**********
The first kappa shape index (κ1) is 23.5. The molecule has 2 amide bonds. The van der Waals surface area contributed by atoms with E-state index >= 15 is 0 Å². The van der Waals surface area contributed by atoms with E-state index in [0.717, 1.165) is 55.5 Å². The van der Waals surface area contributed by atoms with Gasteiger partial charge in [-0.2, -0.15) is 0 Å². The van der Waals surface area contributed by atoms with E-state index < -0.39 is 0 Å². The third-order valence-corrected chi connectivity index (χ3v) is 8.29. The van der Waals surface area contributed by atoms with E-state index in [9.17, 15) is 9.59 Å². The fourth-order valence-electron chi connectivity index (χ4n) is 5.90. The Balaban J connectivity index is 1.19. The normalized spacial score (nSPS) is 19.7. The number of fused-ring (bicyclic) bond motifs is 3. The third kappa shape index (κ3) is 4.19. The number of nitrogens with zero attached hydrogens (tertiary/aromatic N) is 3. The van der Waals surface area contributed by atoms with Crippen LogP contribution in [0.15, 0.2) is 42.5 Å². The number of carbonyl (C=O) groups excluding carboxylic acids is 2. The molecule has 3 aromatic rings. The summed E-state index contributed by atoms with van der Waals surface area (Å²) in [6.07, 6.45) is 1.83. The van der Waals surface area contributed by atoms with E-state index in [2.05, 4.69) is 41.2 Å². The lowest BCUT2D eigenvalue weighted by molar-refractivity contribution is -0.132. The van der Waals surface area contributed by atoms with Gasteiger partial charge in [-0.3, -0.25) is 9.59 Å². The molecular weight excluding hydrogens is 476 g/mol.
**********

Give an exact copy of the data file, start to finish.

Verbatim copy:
The first kappa shape index (κ1) is 23.5. The molecule has 2 amide bonds. The van der Waals surface area contributed by atoms with E-state index >= 15 is 0 Å². The van der Waals surface area contributed by atoms with E-state index in [0.717, 1.165) is 55.5 Å². The van der Waals surface area contributed by atoms with Gasteiger partial charge in [-0.2, -0.15) is 0 Å². The van der Waals surface area contributed by atoms with E-state index < -0.39 is 0 Å². The third-order valence-corrected chi connectivity index (χ3v) is 8.29. The van der Waals surface area contributed by atoms with E-state index in [9.17, 15) is 9.59 Å². The fourth-order valence-electron chi connectivity index (χ4n) is 5.90. The Balaban J connectivity index is 1.19. The normalized spacial score (nSPS) is 19.7. The number of fused-ring (bicyclic) bond motifs is 3. The third kappa shape index (κ3) is 4.19. The number of nitrogens with zero attached hydrogens (tertiary/aromatic N) is 3. The van der Waals surface area contributed by atoms with Crippen LogP contribution in [0.15, 0.2) is 42.5 Å². The number of carbonyl (C=O) groups excluding carboxylic acids is 2. The molecule has 3 aromatic rings. The summed E-state index contributed by atoms with van der Waals surface area (Å²) in [6.07, 6.45) is 1.83. The van der Waals surface area contributed by atoms with E-state index in [2.05, 4.69) is 41.2 Å². The lowest BCUT2D eigenvalue weighted by molar-refractivity contribution is -0.132. The van der Waals surface area contributed by atoms with Gasteiger partial charge in [-0.3, -0.25) is 9.59 Å². The molecular weight excluding hydrogens is 476 g/mol.